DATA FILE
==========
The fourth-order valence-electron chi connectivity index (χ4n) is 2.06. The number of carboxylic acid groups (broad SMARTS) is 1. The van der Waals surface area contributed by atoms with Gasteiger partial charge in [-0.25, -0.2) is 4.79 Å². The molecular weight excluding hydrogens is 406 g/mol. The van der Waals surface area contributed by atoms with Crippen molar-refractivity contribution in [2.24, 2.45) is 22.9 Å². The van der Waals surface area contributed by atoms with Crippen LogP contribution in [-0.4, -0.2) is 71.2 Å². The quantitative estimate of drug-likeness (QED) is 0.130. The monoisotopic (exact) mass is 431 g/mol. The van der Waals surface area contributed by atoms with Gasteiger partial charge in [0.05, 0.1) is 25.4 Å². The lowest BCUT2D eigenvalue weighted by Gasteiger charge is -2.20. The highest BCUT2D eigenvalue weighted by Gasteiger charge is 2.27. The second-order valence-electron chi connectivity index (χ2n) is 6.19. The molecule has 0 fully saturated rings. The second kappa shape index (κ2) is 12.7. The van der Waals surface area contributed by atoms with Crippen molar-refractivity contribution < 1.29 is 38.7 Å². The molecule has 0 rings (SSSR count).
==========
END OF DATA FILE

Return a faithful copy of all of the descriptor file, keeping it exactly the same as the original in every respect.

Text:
The fourth-order valence-electron chi connectivity index (χ4n) is 2.06. The number of carboxylic acid groups (broad SMARTS) is 1. The van der Waals surface area contributed by atoms with Gasteiger partial charge in [-0.25, -0.2) is 4.79 Å². The molecular weight excluding hydrogens is 406 g/mol. The van der Waals surface area contributed by atoms with Crippen molar-refractivity contribution in [2.24, 2.45) is 22.9 Å². The van der Waals surface area contributed by atoms with Crippen LogP contribution in [-0.4, -0.2) is 71.2 Å². The quantitative estimate of drug-likeness (QED) is 0.130. The monoisotopic (exact) mass is 431 g/mol. The van der Waals surface area contributed by atoms with Gasteiger partial charge in [0.05, 0.1) is 25.4 Å². The lowest BCUT2D eigenvalue weighted by Gasteiger charge is -2.20. The highest BCUT2D eigenvalue weighted by Gasteiger charge is 2.27. The second-order valence-electron chi connectivity index (χ2n) is 6.19. The molecule has 0 fully saturated rings. The second kappa shape index (κ2) is 12.7. The van der Waals surface area contributed by atoms with Crippen molar-refractivity contribution < 1.29 is 38.7 Å². The molecule has 0 rings (SSSR count).